Fifteen Years of Pirates in Print

Two things happened today to bring my very first novel to the forefront of my mind. First off, the novel’s current publisher announced that the Kindle Edition is now available for a special price of 99 cents. Check out the deal here: Also, when I went to look at the page, I saw a nice, new review of the novel.

Looking at the page, I realized that this is the fifteenth anniversary of The Pirates of Sufiro’s first appearance in print. The first edition appeared as a mass market paperback in early 1997. (Albris claims a publication date of December 1996, but I didn’t get copies until about a month later). The first publisher went out of business within the year. I brought out a second edition through Hadrosaur Productions in 2001. In that edition, I added some new material and filled in some gaps. Finally, LBF Books acquired the book in 2005 and gave it a new round of edits. Here’s a glance at all three editions:

For those who know me mostly from my steampunk or vampire stories, The Pirates of Sufiro is a space opera about pirates and industrialists who colonize a planet, their conflicts, and how they have to pull together when a power alien presence from outside the galaxy threatens their world. I was inspired to write the novel after reading Robert A. Heinlein’s Time Enough for Love and John Nichols’ The Magic Journey back to back. The former tells the story of Lazarus Long, a space-faring adventurer so in love with life that he refused to die. The latter is the middle novel of the so-called “New Mexico Trilogy” and tells the story of a small New Mexico town from the Great Depression through the early 1980s.

As I look back at The Pirates of Sufiro, there are parts I love and parts that I would do much differently today. I am pleased that fifteen years after the book’s first appearance, it still touches people enough to write reviews on Amazon and that editors have asked for stories about pirate captain Ellison Firebrandt and his crew before they were marooned on the planet Sufiro.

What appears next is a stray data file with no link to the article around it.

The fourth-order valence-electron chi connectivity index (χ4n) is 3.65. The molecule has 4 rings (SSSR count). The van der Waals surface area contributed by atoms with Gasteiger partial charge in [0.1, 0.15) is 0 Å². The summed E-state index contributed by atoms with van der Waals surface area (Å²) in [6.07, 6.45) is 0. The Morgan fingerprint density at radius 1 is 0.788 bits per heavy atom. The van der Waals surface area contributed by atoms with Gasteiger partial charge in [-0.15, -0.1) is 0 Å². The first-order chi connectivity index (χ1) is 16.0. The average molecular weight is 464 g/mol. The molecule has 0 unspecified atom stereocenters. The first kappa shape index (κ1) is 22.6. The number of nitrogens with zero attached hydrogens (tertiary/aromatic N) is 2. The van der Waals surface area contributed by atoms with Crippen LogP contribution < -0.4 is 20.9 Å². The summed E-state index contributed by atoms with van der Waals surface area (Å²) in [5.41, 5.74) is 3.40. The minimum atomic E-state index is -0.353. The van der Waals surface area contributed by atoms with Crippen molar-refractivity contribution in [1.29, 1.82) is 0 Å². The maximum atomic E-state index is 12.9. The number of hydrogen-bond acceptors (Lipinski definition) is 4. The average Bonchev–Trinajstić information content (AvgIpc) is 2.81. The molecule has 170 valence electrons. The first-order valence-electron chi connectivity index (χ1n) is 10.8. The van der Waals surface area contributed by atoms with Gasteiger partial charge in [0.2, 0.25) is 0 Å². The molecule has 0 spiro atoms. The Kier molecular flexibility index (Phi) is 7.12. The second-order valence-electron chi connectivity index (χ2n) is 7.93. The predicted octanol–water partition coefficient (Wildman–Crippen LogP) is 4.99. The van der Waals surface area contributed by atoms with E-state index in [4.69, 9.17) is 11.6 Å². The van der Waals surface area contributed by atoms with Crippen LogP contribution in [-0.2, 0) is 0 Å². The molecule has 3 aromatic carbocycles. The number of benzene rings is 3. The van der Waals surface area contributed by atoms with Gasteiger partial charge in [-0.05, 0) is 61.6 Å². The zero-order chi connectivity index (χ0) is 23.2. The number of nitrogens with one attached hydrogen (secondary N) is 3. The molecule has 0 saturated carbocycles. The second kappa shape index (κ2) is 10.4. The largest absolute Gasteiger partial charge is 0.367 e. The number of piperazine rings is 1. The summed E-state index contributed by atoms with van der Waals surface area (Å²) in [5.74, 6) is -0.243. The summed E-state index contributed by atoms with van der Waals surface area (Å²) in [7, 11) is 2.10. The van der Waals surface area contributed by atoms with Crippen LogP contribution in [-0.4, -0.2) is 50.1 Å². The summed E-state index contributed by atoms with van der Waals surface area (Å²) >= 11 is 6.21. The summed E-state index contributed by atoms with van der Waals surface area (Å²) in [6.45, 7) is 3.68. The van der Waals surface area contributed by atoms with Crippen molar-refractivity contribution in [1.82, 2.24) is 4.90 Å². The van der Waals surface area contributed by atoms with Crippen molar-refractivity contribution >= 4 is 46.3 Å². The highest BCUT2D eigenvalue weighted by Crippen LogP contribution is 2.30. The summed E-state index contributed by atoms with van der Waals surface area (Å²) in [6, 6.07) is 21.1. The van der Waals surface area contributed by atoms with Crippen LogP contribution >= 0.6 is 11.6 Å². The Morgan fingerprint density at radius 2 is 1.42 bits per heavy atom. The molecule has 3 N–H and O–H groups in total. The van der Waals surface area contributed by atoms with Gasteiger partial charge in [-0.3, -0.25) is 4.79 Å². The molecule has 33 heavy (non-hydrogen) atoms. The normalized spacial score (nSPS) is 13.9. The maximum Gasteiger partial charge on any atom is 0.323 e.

And, yeah, I’ve been given some pretty sound lashings about the book in some reviews, too. There have been good points that I hope I’ve learned from when writing later books and points where I think the reviewer just didn’t “get it.” Still, I appreciate the fact that those reviewers cared enough to share their opinion.

Tonight I lift a mug of rich, Sufiran Ale to the crew of the Legacy, to Espedie Raton and his family, to the brave and true lawman Edmund Ray Swan, and even to the Stones and the McClintlocks. Here’s to the fifteenth anniversary of The Pirates of Sufiro.


One comment on “Fifteen Years of Pirates in Print

  1. […] As it turns out, our ambitions were ahead of their time. The tapes were expensive for the quality and in 1994 few people seemed interested in buying an audio book that did not exist in print. So, we started looking into making a self-published print edition. About that time, William and I attended a writer’s conference in Tucson and an agent expressed an interest in the book. I tell that part of the story in the post Fifteen Years of Pirates in Print. […]

Leave a Reply

Fill in your details below or click an icon to log in: Logo

You are commenting using your account. Log Out /  Change )

Google+ photo

You are commenting using your Google+ account. Log Out /  Change )

Twitter picture

You are commenting using your Twitter account. Log Out /  Change )

Facebook photo

You are commenting using your Facebook account. Log Out /  Change )


Connecting to %s

This site uses Akismet to reduce spam. Learn how your comment data is processed.